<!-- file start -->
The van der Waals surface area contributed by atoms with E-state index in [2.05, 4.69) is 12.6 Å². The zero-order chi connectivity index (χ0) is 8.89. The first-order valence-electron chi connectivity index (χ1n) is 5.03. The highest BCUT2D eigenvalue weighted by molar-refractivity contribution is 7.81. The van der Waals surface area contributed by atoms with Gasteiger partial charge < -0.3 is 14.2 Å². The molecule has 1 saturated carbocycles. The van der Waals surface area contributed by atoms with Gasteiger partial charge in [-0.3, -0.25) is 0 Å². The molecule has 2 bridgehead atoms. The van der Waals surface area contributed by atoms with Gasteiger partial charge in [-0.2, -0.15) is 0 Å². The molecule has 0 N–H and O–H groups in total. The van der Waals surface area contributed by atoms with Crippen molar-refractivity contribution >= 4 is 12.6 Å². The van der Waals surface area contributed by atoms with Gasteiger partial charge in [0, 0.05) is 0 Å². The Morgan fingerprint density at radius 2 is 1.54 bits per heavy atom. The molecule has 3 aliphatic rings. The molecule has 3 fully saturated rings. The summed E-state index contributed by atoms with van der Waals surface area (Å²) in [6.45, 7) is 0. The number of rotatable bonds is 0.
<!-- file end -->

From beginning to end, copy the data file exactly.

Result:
The van der Waals surface area contributed by atoms with E-state index in [2.05, 4.69) is 12.6 Å². The zero-order chi connectivity index (χ0) is 8.89. The first-order valence-electron chi connectivity index (χ1n) is 5.03. The highest BCUT2D eigenvalue weighted by molar-refractivity contribution is 7.81. The van der Waals surface area contributed by atoms with Gasteiger partial charge < -0.3 is 14.2 Å². The molecule has 1 saturated carbocycles. The van der Waals surface area contributed by atoms with Gasteiger partial charge in [-0.3, -0.25) is 0 Å². The molecule has 2 bridgehead atoms. The van der Waals surface area contributed by atoms with Gasteiger partial charge in [-0.2, -0.15) is 0 Å². The molecule has 0 N–H and O–H groups in total. The van der Waals surface area contributed by atoms with Crippen molar-refractivity contribution >= 4 is 12.6 Å². The van der Waals surface area contributed by atoms with Gasteiger partial charge in [0, 0.05) is 0 Å². The Morgan fingerprint density at radius 2 is 1.54 bits per heavy atom. The molecule has 3 aliphatic rings. The molecule has 3 fully saturated rings. The summed E-state index contributed by atoms with van der Waals surface area (Å²) in [6.45, 7) is 0. The number of rotatable bonds is 0.